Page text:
73 Million Sharks Killed Annually to Make Soup Despite Fins Having No Flavour
Image: Jeff Rotman with permission from The Washington Post
In a testament to the power of the consumer, the tastes of the growing Chinese middle class could be the single-largest threat to sharks worldwide. In an excerpt in The Washington Post from her upcoming book, Demon Fish: Travels Through the Hidden World of Sharks, Juliet Eilperin, explains that even amongst reports that shark fin soup is losing favour in some places, there is still enough of a growing demand for the soup in mainland China that 73 million sharks are killed annually to fill the consumer demand. Eilperin writes about the current and future state of the shark fin market.
But while shark's fin soup consumption is waning in Hong Kong, the restaurateur Norman Ho says, this decline is more than outpaced by the surging demand in mainland China.
"China is at the beginning of the cycle," he says. "In China, the market for shark fin is growing as they are getting more and more rich."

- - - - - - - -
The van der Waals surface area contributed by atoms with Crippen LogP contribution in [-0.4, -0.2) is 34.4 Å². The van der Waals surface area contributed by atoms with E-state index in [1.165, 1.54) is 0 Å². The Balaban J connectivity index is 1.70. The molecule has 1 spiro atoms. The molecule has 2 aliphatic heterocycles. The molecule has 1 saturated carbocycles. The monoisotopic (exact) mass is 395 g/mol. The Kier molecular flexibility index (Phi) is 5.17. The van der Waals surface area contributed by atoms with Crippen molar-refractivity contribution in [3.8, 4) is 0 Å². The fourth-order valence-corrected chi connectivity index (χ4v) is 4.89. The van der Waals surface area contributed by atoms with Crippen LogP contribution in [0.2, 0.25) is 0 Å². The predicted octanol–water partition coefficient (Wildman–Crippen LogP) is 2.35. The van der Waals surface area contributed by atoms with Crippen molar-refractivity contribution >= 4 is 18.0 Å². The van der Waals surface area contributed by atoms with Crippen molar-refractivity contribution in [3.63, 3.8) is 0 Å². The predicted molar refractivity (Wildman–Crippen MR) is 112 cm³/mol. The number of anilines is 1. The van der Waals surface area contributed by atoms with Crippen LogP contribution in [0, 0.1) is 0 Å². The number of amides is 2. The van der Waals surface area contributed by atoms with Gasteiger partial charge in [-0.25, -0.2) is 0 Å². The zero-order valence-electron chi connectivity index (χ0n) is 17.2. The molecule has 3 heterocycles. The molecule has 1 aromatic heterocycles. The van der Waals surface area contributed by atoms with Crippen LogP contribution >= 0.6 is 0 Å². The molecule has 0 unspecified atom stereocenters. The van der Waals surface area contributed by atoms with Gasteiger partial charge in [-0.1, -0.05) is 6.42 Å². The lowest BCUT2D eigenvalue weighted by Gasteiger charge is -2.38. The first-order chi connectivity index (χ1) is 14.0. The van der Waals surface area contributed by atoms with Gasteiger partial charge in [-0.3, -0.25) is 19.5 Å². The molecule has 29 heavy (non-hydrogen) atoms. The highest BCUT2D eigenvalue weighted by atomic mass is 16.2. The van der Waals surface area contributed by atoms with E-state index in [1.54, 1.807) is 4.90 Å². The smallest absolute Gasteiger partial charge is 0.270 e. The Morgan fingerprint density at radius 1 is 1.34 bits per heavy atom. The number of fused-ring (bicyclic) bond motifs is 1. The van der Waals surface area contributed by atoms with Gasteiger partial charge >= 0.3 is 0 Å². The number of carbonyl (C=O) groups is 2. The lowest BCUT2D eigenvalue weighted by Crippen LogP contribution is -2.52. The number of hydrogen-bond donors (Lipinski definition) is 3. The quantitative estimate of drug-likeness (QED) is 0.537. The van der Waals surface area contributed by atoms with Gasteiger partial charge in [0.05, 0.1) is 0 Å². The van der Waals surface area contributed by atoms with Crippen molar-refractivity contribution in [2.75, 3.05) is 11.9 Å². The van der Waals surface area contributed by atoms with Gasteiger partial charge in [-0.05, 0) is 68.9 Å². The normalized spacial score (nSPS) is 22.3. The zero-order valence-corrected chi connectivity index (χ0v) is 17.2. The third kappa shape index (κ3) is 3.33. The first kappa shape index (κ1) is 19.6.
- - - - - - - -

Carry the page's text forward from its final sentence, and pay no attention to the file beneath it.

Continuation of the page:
The saddest part of this story is that the use of shark fins in soup is purely a status symbol.
Coral Seafood Restaurant owner Norman Ho's problem with shark's fin soup is not that he's worried about sharks. It's that making a flavorful soup out of the tasteless fins is an elaborate, costly process.
The fins have to be soaked in cold water for half a day and then boiled with ginger and spring onions. Then soaked in tap water for four hours. And finally boiled for six to eight hours with chicken stock and Chinese ham to add flavor because there's no taste otherwise.
"All the taste comes from the soup. You have to put the shark fin and the soup together," he said. "To serve the shark's fin soup is more or less status."
At least with other seemingly cruel ways we manipulate animals for food - foie gras, veal - there can be a taste argument. With shark fin soup it's simply an arbitrary status accessory.
The power of shark's fin soup to convey status is enormous, and it pervades Chinese society. Serving shark's fin soup at auspicious events has been a tradition for centuries among elites, but the Chinese bridal and restaurant industries have turned it into an essential element of any middle-class wedding or important business meal. As China's economy expands, more people are putting the soup on the menu.
Shark finning is as catastrophic to the shark population as ending up as by-catch in the tuna and swordfish fisheries. Eilperin lays out a united front of organizations around the world - from China to Chile to the Bahamas to the USA and back to Hong Kong - against the practice.
Read the entire excerpt from Demon Fish: Travels Through the Hidden World of Sharks in the Washington Post.